by KATHY MEGYERI
Fans of author Mary Pipher will remember her from the 1994 bestseller Reviving Ophelia: Saving the Selves of Adolescent Girls. Now, in her newest book, Women Rowing North, the 71-year-old is helping older women navigate the choppy waters of their latter years.
The author uses the metaphor of rowing because she says we need to make an effort, choose a positive attitude, and maintain a sense of direction. Doing so can make growing older a time of enormous happiness and possibilities, she says.
Pipher, a cultural anthropologist and clinical psychologist who specializes in women’s mental health, says her latest book is “not a how-to book, but a how-to-think book.”
“If we can keep our wits about us, think clearly, and manage our emotions skillfully,” Pipher writes, “we will experience a joyous time of our lives. If we have planned carefully and packed properly, if we have good maps and guides, the journey can be transcendent.”
And so she presents her book, a guide packed with real stories of women who have struggled with the prospect of growing older and won.
Her book is divided into parts:
Part I considers the challenges of aging, caregiving, loss and loneliness.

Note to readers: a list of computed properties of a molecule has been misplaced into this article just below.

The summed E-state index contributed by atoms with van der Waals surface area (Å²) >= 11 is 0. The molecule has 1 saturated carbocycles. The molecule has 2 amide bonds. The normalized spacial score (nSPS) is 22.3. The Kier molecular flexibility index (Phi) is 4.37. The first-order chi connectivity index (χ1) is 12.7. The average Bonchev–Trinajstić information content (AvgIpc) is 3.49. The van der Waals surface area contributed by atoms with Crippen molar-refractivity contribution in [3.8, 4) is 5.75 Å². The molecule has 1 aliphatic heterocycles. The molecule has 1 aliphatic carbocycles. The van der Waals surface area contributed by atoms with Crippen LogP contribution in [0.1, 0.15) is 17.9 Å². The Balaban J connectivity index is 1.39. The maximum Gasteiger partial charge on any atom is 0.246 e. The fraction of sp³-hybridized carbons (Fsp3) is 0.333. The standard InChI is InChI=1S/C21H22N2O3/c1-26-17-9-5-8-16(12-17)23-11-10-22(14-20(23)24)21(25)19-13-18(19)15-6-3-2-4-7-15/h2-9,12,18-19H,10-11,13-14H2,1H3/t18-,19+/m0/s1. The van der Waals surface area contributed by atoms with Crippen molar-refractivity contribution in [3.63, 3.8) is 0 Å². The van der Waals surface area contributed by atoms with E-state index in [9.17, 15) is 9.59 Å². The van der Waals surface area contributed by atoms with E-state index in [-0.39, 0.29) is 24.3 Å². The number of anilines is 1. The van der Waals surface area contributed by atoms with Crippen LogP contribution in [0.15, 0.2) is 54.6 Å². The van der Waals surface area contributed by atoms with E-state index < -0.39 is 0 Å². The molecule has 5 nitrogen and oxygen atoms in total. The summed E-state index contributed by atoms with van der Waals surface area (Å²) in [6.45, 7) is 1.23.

Part II helps us to understand ourselves, make skillful choices, build our communities, feel gratitude, stay useful, and manage our own stories.
Part III helps us build a lifeboat of long-term loving relationships because we must
live interdependently with others.
Part IV explores the rewards of this late-life stage with an enhanced perspective and authenticity.
Her assessment of life in our 60s, 70s and beyond is both accurate and uplifting.
She cites the 2014 Brookings Institute study that shows that most women peak in happiness from ages 65-79 years. We are generally healthier and more active than men, have close relationships with family and friends, and cherish
intimate conversations and the sharing of emotions, according to the study.
Pipher shows that our past despairs are springboards for growth, making us authentic, empathetic and wise persons. Old age will likely be accompanied by loss of friends, loved ones and eventually, our own health. And though pain, sorrow, and anger will always be with us, we can choose gladness by taking care of ourselves, and managing the way we think and behave.
She reminds us that our journey is like an adventure in nature filled with many empty, wild places.
“Remember the first rule of the wilderness: don’t panic,” she advises.